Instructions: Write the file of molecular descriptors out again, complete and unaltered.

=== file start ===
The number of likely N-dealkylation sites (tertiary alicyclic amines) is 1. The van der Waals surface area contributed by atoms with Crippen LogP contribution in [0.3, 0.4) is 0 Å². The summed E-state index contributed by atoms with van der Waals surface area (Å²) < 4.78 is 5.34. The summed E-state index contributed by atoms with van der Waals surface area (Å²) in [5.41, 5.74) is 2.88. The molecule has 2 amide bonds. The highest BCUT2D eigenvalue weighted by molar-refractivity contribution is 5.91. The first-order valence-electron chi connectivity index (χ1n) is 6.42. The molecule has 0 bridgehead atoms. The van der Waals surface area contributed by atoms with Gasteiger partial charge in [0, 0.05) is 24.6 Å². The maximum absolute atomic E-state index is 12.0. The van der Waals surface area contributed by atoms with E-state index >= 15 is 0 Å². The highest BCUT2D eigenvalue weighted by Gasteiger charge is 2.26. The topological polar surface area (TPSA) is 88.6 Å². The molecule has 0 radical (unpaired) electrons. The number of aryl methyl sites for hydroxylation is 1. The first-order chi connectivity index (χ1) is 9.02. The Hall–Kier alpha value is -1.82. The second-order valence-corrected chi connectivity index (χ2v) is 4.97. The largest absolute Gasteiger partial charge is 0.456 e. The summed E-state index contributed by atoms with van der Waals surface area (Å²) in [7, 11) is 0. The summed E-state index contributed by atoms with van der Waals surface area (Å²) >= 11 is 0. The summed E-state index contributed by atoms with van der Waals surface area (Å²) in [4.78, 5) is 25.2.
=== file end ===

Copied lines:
The number of likely N-dealkylation sites (tertiary alicyclic amines) is 1. The van der Waals surface area contributed by atoms with Crippen LogP contribution in [0.3, 0.4) is 0 Å². The summed E-state index contributed by atoms with van der Waals surface area (Å²) < 4.78 is 5.34. The summed E-state index contributed by atoms with van der Waals surface area (Å²) in [5.41, 5.74) is 2.88. The molecule has 2 amide bonds. The highest BCUT2D eigenvalue weighted by molar-refractivity contribution is 5.91. The first-order valence-electron chi connectivity index (χ1n) is 6.42. The molecule has 0 bridgehead atoms. The van der Waals surface area contributed by atoms with Gasteiger partial charge in [0, 0.05) is 24.6 Å². The maximum absolute atomic E-state index is 12.0. The van der Waals surface area contributed by atoms with E-state index >= 15 is 0 Å². The highest BCUT2D eigenvalue weighted by Gasteiger charge is 2.26. The topological polar surface area (TPSA) is 88.6 Å². The molecule has 0 radical (unpaired) electrons. The number of aryl methyl sites for hydroxylation is 1. The first-order chi connectivity index (χ1) is 9.02. The Hall–Kier alpha value is -1.82. The second-order valence-corrected chi connectivity index (χ2v) is 4.97. The largest absolute Gasteiger partial charge is 0.456 e. The summed E-state index contributed by atoms with van der Waals surface area (Å²) in [7, 11) is 0. The summed E-state index contributed by atoms with van der Waals surface area (Å²) >= 11 is 0. The summed E-state index contributed by atoms with van der Waals surface area (Å²) in [4.78, 5) is 25.2.